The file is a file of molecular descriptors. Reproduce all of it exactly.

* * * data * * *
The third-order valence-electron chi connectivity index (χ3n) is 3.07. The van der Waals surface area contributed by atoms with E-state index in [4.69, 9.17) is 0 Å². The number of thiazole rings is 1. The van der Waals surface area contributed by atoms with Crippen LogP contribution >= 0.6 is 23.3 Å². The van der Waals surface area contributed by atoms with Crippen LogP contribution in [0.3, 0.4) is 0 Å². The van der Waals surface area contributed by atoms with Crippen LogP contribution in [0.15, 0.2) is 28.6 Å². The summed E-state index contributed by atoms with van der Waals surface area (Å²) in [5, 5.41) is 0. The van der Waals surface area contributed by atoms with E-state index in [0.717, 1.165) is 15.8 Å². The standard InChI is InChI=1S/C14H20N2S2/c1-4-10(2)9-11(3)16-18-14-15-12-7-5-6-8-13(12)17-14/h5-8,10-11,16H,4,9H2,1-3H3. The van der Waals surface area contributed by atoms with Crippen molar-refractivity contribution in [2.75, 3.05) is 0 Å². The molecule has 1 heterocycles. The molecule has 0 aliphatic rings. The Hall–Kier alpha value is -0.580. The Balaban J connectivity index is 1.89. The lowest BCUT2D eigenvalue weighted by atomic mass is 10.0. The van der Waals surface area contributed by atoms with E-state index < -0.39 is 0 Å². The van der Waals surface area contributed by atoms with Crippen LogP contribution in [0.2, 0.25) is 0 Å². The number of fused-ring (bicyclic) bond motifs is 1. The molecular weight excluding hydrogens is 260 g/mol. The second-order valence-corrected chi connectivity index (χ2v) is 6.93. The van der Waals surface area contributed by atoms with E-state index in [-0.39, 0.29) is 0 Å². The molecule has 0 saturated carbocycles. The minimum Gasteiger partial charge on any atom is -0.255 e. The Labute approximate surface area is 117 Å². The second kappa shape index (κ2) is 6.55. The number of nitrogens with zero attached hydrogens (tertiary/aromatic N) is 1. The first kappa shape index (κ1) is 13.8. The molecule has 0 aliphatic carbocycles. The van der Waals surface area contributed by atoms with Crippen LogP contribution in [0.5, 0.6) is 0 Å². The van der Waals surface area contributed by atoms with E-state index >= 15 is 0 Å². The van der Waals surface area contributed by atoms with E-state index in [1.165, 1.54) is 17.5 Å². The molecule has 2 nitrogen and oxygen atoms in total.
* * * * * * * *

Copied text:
The third-order valence-electron chi connectivity index (χ3n) is 3.07. The van der Waals surface area contributed by atoms with E-state index in [4.69, 9.17) is 0 Å². The number of thiazole rings is 1. The van der Waals surface area contributed by atoms with Crippen LogP contribution >= 0.6 is 23.3 Å². The van der Waals surface area contributed by atoms with Crippen LogP contribution in [0.3, 0.4) is 0 Å². The van der Waals surface area contributed by atoms with Crippen LogP contribution in [0.15, 0.2) is 28.6 Å². The summed E-state index contributed by atoms with van der Waals surface area (Å²) in [5, 5.41) is 0. The van der Waals surface area contributed by atoms with E-state index in [0.717, 1.165) is 15.8 Å². The standard InChI is InChI=1S/C14H20N2S2/c1-4-10(2)9-11(3)16-18-14-15-12-7-5-6-8-13(12)17-14/h5-8,10-11,16H,4,9H2,1-3H3. The van der Waals surface area contributed by atoms with Crippen molar-refractivity contribution in [2.75, 3.05) is 0 Å². The molecule has 1 heterocycles. The molecule has 0 aliphatic rings. The Hall–Kier alpha value is -0.580. The Balaban J connectivity index is 1.89. The lowest BCUT2D eigenvalue weighted by atomic mass is 10.0. The van der Waals surface area contributed by atoms with E-state index < -0.39 is 0 Å². The van der Waals surface area contributed by atoms with Crippen LogP contribution in [0.2, 0.25) is 0 Å². The number of fused-ring (bicyclic) bond motifs is 1. The molecular weight excluding hydrogens is 260 g/mol. The second-order valence-corrected chi connectivity index (χ2v) is 6.93. The van der Waals surface area contributed by atoms with E-state index in [-0.39, 0.29) is 0 Å². The molecule has 0 saturated carbocycles. The minimum Gasteiger partial charge on any atom is -0.255 e. The Labute approximate surface area is 117 Å². The second kappa shape index (κ2) is 6.55. The number of nitrogens with zero attached hydrogens (tertiary/aromatic N) is 1. The first kappa shape index (κ1) is 13.8. The molecule has 0 aliphatic carbocycles. The van der Waals surface area contributed by atoms with Crippen LogP contribution in [0.5, 0.6) is 0 Å². The van der Waals surface area contributed by atoms with E-state index >= 15 is 0 Å². The van der Waals surface area contributed by atoms with E-state index in [1.165, 1.54) is 17.5 Å². The molecule has 2 nitrogen and oxygen atoms in total.